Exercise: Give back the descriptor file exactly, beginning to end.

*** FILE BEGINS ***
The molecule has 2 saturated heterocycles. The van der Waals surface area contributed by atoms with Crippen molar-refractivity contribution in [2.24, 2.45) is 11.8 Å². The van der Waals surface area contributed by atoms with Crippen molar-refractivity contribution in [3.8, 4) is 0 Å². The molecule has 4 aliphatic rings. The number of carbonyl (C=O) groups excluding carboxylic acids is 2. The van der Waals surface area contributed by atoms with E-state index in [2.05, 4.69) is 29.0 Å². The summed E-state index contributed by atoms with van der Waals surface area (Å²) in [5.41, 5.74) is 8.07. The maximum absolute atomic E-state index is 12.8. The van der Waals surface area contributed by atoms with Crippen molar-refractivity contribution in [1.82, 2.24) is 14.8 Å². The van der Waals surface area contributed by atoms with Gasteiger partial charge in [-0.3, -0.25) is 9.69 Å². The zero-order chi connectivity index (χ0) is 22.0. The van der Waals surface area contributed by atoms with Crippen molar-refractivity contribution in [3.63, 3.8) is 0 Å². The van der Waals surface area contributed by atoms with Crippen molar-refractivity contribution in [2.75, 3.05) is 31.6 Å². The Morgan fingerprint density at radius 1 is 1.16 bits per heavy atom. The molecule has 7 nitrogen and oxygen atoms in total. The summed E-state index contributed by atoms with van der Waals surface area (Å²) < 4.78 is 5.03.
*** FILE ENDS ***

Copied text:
The molecule has 2 saturated heterocycles. The van der Waals surface area contributed by atoms with Crippen molar-refractivity contribution in [2.24, 2.45) is 11.8 Å². The van der Waals surface area contributed by atoms with Crippen molar-refractivity contribution in [3.8, 4) is 0 Å². The molecule has 4 aliphatic rings. The number of carbonyl (C=O) groups excluding carboxylic acids is 2. The van der Waals surface area contributed by atoms with E-state index in [2.05, 4.69) is 29.0 Å². The summed E-state index contributed by atoms with van der Waals surface area (Å²) in [5.41, 5.74) is 8.07. The maximum absolute atomic E-state index is 12.8. The van der Waals surface area contributed by atoms with Crippen molar-refractivity contribution in [1.82, 2.24) is 14.8 Å². The van der Waals surface area contributed by atoms with Gasteiger partial charge in [-0.3, -0.25) is 9.69 Å². The zero-order chi connectivity index (χ0) is 22.0. The van der Waals surface area contributed by atoms with Crippen molar-refractivity contribution in [3.63, 3.8) is 0 Å². The van der Waals surface area contributed by atoms with Crippen molar-refractivity contribution in [2.75, 3.05) is 31.6 Å². The Morgan fingerprint density at radius 1 is 1.16 bits per heavy atom. The molecule has 7 nitrogen and oxygen atoms in total. The summed E-state index contributed by atoms with van der Waals surface area (Å²) < 4.78 is 5.03.